Prepare questions to ask after the lecture: Some of the things you didn’t understand before the lecture will hopefully be clarified during the lecture. However, if anything is still unclear, or if new questions come up in your mind during the lecture, write them down, and be prepared to ask the teacher before the end of the lecture.
If there is a summary at the end of the lecture, pay close attention to it: Like introductions, summaries tend to be a list of the most important points. You can use them to check the organization of your notes. Should your notes seem disorganized, copy down the main points mentioned in the summary. It will help in revising your notes later.
After the lecture
Review notes after studying: Notes should be reviewed as soon as possible after studying, while they are still fresh in your mind.
Expand on your notes when you review: If you review your notes after the class, you will often be able to remember other details and ideas that relate to the notes you took. Writing those details down will make your notes even more useful.
Compare notes with other students: During a lecture, different people will write down different things. Comparing notes with a classmate can help you remember points that you missed.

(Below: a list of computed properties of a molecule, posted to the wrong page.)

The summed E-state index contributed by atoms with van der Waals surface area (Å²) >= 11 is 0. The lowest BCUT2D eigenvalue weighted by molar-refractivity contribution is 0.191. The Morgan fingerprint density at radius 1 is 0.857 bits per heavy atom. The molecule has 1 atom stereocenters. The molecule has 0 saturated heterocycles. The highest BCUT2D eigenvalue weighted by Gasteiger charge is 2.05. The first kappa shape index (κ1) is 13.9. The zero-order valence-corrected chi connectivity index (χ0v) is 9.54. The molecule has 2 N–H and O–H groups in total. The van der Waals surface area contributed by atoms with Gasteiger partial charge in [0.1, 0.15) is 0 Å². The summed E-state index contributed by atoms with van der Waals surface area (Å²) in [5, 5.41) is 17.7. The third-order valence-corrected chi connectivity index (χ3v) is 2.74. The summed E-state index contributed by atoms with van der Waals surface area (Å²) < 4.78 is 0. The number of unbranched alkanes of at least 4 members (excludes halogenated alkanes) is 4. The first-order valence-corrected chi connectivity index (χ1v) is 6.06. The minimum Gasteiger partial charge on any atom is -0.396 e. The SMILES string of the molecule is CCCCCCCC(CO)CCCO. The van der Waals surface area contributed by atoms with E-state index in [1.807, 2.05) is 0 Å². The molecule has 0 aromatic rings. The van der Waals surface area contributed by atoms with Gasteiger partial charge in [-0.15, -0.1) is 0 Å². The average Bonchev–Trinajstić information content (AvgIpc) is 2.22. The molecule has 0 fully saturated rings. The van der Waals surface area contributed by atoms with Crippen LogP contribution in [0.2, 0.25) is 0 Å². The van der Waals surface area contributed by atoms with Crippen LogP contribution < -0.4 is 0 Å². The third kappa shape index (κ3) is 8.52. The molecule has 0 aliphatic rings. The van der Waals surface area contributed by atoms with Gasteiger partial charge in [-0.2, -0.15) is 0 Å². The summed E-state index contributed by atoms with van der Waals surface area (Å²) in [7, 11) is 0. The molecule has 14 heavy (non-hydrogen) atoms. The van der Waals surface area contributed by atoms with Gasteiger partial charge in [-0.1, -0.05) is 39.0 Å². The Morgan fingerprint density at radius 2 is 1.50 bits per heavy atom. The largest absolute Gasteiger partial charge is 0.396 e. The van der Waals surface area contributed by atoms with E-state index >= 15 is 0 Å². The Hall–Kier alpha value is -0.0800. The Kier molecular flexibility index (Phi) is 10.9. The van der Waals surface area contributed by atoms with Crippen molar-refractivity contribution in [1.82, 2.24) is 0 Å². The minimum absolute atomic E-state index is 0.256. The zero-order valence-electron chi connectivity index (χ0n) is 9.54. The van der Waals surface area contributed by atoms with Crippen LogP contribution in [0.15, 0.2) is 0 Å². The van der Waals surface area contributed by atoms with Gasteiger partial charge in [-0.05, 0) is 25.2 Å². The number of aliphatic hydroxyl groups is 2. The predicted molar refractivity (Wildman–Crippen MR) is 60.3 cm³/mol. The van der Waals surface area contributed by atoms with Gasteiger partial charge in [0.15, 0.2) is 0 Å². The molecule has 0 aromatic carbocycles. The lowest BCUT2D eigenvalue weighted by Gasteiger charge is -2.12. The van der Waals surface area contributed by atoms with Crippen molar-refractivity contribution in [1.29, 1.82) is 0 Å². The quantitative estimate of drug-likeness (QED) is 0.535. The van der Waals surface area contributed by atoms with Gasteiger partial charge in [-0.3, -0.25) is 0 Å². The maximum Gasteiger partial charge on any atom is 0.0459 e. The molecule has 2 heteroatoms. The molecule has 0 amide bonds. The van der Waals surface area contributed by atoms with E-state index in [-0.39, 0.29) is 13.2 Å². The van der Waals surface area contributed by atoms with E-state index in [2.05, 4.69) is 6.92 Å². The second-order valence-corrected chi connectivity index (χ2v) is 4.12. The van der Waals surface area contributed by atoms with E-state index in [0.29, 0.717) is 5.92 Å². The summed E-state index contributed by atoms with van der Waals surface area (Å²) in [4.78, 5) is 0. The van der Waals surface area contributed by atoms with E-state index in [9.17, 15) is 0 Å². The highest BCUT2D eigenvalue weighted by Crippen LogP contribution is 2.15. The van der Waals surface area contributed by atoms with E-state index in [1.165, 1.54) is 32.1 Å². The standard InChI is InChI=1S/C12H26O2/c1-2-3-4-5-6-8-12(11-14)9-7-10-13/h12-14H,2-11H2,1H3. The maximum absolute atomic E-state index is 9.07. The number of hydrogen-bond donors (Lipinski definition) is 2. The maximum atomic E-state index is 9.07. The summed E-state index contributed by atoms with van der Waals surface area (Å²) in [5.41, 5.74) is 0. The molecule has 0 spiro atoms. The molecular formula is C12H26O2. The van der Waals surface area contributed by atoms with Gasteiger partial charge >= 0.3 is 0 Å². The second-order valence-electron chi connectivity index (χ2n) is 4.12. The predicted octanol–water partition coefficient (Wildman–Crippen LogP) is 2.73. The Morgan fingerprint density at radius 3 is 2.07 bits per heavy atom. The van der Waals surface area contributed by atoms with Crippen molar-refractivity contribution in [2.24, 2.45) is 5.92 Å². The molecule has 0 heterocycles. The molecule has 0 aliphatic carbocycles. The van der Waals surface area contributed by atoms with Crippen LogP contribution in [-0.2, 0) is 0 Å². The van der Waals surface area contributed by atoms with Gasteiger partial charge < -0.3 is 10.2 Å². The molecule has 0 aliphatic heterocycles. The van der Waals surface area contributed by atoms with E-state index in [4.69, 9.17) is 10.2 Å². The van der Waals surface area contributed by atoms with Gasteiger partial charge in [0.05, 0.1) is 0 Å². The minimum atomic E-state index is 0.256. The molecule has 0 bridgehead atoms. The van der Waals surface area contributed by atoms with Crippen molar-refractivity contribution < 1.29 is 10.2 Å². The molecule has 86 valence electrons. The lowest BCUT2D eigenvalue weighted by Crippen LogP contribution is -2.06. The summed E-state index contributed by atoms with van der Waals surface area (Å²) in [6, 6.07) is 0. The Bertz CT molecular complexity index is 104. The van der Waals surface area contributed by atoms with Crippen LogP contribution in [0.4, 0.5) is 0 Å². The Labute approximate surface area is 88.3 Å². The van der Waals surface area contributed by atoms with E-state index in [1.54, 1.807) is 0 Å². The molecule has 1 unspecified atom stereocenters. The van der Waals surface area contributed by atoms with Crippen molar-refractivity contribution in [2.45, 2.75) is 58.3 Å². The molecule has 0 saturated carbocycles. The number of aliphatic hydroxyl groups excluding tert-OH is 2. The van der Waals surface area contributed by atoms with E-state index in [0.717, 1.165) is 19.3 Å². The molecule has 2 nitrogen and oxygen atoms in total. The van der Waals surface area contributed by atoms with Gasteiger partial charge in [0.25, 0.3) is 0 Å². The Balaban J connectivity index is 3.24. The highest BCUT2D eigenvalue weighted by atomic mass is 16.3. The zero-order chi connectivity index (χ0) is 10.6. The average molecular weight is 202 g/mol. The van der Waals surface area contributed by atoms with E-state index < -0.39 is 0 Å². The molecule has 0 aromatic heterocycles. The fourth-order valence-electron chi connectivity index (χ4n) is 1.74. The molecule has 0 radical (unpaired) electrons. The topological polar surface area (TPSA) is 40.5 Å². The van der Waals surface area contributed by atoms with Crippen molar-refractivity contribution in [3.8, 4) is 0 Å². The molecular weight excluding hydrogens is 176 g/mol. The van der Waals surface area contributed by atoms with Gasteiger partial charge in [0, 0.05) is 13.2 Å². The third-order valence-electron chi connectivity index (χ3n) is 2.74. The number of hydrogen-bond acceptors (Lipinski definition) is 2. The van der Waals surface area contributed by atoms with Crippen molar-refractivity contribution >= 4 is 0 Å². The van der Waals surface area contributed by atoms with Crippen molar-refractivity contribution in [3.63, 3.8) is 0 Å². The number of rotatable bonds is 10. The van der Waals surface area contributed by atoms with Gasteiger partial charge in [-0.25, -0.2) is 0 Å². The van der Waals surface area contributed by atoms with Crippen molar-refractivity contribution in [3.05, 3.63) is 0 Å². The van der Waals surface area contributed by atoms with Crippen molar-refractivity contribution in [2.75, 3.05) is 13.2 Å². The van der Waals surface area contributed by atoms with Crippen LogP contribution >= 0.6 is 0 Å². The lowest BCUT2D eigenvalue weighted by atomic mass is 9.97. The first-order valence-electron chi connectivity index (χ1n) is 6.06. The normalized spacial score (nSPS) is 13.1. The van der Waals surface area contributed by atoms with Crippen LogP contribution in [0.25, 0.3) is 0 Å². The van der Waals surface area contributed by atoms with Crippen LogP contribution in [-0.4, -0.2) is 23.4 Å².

Review your lecture notes at least once a week: Also, review the lecture notes before the next lecture. Doing so will help you remember the material, and make studying for tests much easier.
Reading Strategies for College Students
Most college work involves reading! For many subjects or majors, you may spend more time reading than in class, and the higher you climb the educational ladder, the more reading you will do. Obviously, learning to become an effective reader is one of the most important factors in whether you will succeed or fail in college.
First, look at the chapter or book title: What does it tell you concerning what the reading material is about? What do you already know about this subject? What can you expect the chapter to say about it? Thinking about these things will activate your previous knowledge, and make you more mentally prepared to understand the material.
Look at the author’s name: If you know the writer, reflect on what you know about him or her. Knowing, for example, what his/her credentials or affiliations are can help you get some perspective on the material. You may be aware of the writer’s usual point of view on a particular subject, and that may give you valuable information as well. Knowing these things will help you anticipate what you are going to read, and to be prepared for the author’s biases as well.